Self-assembly of proteins, peptides, DNA, and other biomolecules to semiconductor quantum dots (QD) is an attractive bioconjugation route that can circumvent many of the problems associated with covalent chemistry and subsequent purification. Polyhistidine sequences have been shown to facilitate self-assembly of proteins and peptides to ZnS-overcoated CdSe QDs via complexation to unoccupied coordination metal sites on the nanocrystal surface. We describe the synthesis and characterization of a thiol-reactive hexahistidine peptidic linker that can be chemically attached to thiolated-DNA oligomers and mediate their self-assembly to CdSe-ZnS core-shell QDs. The self-assembly of hexahistidine-appended DNA to QDs is probed with gel electrophoresis and fluorescence resonance energy transfer techniques, and the results confirm high-affinity conjugate formation with control over the average molar ratio of DNA assembled per QD. To demonstrate the potential of this reactive peptide linker strategy, a prototype QD-DNA-dye molecular beacon is self-assembled and tested against both specific and nonspecific target DNAs. This conjugation route is potentially versatile, as altering the reactivity of the peptide linker may allow targeting of different functional groups such as amines and facilitate self-assembly of other nanoparticle-biomolecule structures.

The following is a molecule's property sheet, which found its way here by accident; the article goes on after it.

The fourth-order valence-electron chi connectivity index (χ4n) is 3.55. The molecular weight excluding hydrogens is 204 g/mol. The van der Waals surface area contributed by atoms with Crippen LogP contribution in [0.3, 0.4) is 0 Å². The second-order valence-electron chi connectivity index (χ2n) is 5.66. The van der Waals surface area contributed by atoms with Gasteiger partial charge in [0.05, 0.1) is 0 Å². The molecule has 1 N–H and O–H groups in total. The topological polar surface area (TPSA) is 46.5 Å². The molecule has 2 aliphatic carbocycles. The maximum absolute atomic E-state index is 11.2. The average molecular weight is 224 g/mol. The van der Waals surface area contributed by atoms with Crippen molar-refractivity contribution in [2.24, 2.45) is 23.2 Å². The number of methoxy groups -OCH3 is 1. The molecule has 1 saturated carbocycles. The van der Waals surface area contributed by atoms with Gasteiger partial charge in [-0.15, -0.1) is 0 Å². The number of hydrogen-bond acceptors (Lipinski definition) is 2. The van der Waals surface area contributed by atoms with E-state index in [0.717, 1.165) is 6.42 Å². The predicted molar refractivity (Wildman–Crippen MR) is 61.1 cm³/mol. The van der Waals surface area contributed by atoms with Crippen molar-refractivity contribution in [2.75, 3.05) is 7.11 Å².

ASJC Scopus subject areas
- Materials Science(all)
- Electronic, Optical and Magnetic Materials
- Chemistry (miscellaneous)